Educating the Whole Child

By Mose Durst, Ph.D.
"If an unfriendly foreign power had attempted to impose on America the mediocre educational
performance that exists today, we might well have viewed it as an act of war." This famous quote from the 1983 study entitled A Nation at Risk is only partially true today. With charter schools and other strategies to improve PreK - 12 education, there are bright spots on the educational landscape. However, there is still a fundamental failure to educate the whole child, rather than merely improving test scores.
Under the sponsorship of the Aspen Institute, a new study has just been published entitled A Nation At Hope, with a conscious allusion to the earlier study. This new study provides a comprehensive analysis of how children learn, and recommendations of what actions we must take to insure that children do actually learn and flourish. Rather than focusing on improving test scores or rates of graduation, the present commission provides research and success stories about the social, emotional, and academic development of children.
Over a period of more than two years, a group of scientists, educators, parents, students, and community leaders interviewed hundreds of hundreds of people in like positions. A summary quote by this commission, which contrasts with the earlier quote in A Nation At Risk, explains that "social, emotional, and academic skills are all essential to success in school, careers, and in life, and they can be effectively learned in the context of trusted ties to caring and competent adults."
Viewing academic skills as an isolated element of student learning, our nation has promoted numerous programs to boost test scores: No Child Left Behind, Race to the Top, Common Core, and others. Little improvement has been the result. The new study reveals that academic learning takes place in the context of social and emotional learning. They are intertwined.
The research from the report "suggests that efforts to support social, emotional, and academic learning should be aligned across homes, schools, and communities because students benefit more

when they have consistent opportunities to build and practice skills. "So the focus is not only on the whole child, but also the whole environment. All institutions within a culture can play a part in nurturing young people.
We know, however, that families are weakened as a large number of women have children without a husband. Studies show that children born to these women will generally struggle more to be successful in school. Further, numerous books have described the breakdown of community ties, the most famous of which is Robert Putnam's Bowling Alone. So this reality places additional burden on schools and teachers to provide the care and nurture for students that they don't receive elsewhere.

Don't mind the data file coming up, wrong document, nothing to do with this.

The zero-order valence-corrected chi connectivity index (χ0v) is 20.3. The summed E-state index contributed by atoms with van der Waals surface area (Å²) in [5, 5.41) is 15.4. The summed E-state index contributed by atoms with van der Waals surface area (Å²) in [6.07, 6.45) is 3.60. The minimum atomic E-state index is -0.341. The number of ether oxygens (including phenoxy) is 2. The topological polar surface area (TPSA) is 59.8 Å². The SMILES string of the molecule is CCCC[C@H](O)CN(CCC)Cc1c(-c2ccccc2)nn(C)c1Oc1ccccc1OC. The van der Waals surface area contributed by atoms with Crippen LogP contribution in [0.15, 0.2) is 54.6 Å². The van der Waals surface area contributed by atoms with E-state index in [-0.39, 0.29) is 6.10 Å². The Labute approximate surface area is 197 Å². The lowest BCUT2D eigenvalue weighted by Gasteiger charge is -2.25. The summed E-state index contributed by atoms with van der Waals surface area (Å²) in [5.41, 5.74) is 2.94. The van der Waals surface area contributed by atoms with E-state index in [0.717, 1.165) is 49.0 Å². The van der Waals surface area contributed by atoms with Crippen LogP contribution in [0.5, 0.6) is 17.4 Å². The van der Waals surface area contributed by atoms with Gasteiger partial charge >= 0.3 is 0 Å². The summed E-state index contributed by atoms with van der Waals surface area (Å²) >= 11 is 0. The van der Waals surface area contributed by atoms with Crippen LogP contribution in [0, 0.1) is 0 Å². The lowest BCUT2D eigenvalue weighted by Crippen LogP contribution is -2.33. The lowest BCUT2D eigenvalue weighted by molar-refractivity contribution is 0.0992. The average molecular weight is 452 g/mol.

The report recognizes that teachers will need additional training for teaching the whole child. This needs to take place not only in schools of teacher training, but also in the day-to-day working and collaborating with teachers. If the goals of the report are to be realized, there needs to be systematic, on-going training. Teachers are professionals, and they need the recognition of their status that they receive in other countries. Teachers, like other professionals, need to read books, attend conferences, and continually improve their effectiveness. And to be paid well for their training.
Finally, the report needs greater emphasis on the character goals of education. "We learn in order to serve" is the motto of my undergraduate college. Many schools have similar mottoes. We need young people to develop a character of compassion and care for others and for the environment. It is hard not to see that we are connected to one another and to the environment. Students need models of parents, teachers, schools, and communities that will help them become excellent human beings.

About the Author

Dr. Durst is President of The Principled Academy, a sister school of New Hope School, located in San Leandro, CA.